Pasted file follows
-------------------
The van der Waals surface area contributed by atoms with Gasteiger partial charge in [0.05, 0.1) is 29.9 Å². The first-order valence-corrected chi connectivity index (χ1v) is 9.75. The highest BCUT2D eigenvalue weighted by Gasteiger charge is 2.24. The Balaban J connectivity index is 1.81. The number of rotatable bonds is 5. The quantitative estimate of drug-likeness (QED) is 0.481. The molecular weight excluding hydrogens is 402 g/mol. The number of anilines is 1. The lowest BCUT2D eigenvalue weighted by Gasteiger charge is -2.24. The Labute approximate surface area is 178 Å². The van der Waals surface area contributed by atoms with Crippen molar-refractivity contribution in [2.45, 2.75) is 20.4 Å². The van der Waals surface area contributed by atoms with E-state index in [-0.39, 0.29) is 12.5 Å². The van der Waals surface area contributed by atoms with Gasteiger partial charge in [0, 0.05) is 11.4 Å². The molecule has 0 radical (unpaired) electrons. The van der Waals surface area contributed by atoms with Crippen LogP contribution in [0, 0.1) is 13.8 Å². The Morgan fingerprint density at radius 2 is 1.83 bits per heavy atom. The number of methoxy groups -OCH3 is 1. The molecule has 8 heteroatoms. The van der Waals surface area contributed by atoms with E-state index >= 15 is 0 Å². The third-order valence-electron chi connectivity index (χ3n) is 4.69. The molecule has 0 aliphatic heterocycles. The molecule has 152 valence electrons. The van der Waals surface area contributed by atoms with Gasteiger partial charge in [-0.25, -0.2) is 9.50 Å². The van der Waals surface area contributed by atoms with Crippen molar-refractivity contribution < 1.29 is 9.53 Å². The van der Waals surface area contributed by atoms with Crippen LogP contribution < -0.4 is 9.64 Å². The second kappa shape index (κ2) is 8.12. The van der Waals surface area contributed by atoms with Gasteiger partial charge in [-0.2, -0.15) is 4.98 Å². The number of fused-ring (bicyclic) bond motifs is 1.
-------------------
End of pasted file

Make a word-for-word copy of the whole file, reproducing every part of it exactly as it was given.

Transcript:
The van der Waals surface area contributed by atoms with Gasteiger partial charge in [0.05, 0.1) is 29.9 Å². The first-order valence-corrected chi connectivity index (χ1v) is 9.75. The highest BCUT2D eigenvalue weighted by Gasteiger charge is 2.24. The Balaban J connectivity index is 1.81. The number of rotatable bonds is 5. The quantitative estimate of drug-likeness (QED) is 0.481. The molecular weight excluding hydrogens is 402 g/mol. The number of anilines is 1. The lowest BCUT2D eigenvalue weighted by Gasteiger charge is -2.24. The Labute approximate surface area is 178 Å². The van der Waals surface area contributed by atoms with Crippen molar-refractivity contribution in [2.45, 2.75) is 20.4 Å². The van der Waals surface area contributed by atoms with E-state index in [-0.39, 0.29) is 12.5 Å². The van der Waals surface area contributed by atoms with Gasteiger partial charge in [0, 0.05) is 11.4 Å². The molecule has 0 radical (unpaired) electrons. The van der Waals surface area contributed by atoms with Crippen LogP contribution in [0, 0.1) is 13.8 Å². The Morgan fingerprint density at radius 2 is 1.83 bits per heavy atom. The number of methoxy groups -OCH3 is 1. The molecule has 8 heteroatoms. The van der Waals surface area contributed by atoms with E-state index >= 15 is 0 Å². The third-order valence-electron chi connectivity index (χ3n) is 4.69. The molecule has 0 aliphatic heterocycles. The molecule has 152 valence electrons. The van der Waals surface area contributed by atoms with Gasteiger partial charge in [-0.25, -0.2) is 9.50 Å². The van der Waals surface area contributed by atoms with Crippen molar-refractivity contribution < 1.29 is 9.53 Å². The van der Waals surface area contributed by atoms with Crippen LogP contribution < -0.4 is 9.64 Å². The second kappa shape index (κ2) is 8.12. The van der Waals surface area contributed by atoms with Gasteiger partial charge in [-0.2, -0.15) is 4.98 Å². The number of fused-ring (bicyclic) bond motifs is 1.